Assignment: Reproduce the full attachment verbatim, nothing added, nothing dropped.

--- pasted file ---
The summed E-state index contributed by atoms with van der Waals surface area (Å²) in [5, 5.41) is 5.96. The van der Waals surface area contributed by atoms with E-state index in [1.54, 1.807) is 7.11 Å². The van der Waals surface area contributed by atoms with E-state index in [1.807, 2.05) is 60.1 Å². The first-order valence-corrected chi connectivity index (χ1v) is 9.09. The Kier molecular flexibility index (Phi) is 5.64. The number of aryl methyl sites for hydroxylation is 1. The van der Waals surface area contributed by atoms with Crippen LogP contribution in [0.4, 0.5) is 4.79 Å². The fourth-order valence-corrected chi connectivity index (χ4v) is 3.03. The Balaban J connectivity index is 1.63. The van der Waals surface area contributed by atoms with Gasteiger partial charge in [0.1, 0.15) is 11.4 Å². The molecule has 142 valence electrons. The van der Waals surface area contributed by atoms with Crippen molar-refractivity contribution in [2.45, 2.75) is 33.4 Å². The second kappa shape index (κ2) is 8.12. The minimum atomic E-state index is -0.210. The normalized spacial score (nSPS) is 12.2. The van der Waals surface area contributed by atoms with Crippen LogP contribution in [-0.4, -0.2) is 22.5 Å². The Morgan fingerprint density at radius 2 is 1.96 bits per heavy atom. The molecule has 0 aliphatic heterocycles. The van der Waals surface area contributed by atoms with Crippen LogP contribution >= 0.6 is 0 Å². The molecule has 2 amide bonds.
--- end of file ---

The summed E-state index contributed by atoms with van der Waals surface area (Å²) in [5, 5.41) is 5.96. The van der Waals surface area contributed by atoms with E-state index in [1.54, 1.807) is 7.11 Å². The van der Waals surface area contributed by atoms with E-state index in [1.807, 2.05) is 60.1 Å². The first-order valence-corrected chi connectivity index (χ1v) is 9.09. The Kier molecular flexibility index (Phi) is 5.64. The number of aryl methyl sites for hydroxylation is 1. The van der Waals surface area contributed by atoms with Crippen LogP contribution in [0.4, 0.5) is 4.79 Å². The fourth-order valence-corrected chi connectivity index (χ4v) is 3.03. The Balaban J connectivity index is 1.63. The van der Waals surface area contributed by atoms with Gasteiger partial charge in [0.1, 0.15) is 11.4 Å². The molecule has 142 valence electrons. The van der Waals surface area contributed by atoms with Crippen molar-refractivity contribution in [2.45, 2.75) is 33.4 Å². The second kappa shape index (κ2) is 8.12. The minimum atomic E-state index is -0.210. The normalized spacial score (nSPS) is 12.2. The van der Waals surface area contributed by atoms with Crippen LogP contribution in [-0.4, -0.2) is 22.5 Å². The Morgan fingerprint density at radius 2 is 1.96 bits per heavy atom. The molecule has 0 aliphatic heterocycles. The van der Waals surface area contributed by atoms with Crippen LogP contribution >= 0.6 is 0 Å². The molecule has 2 amide bonds.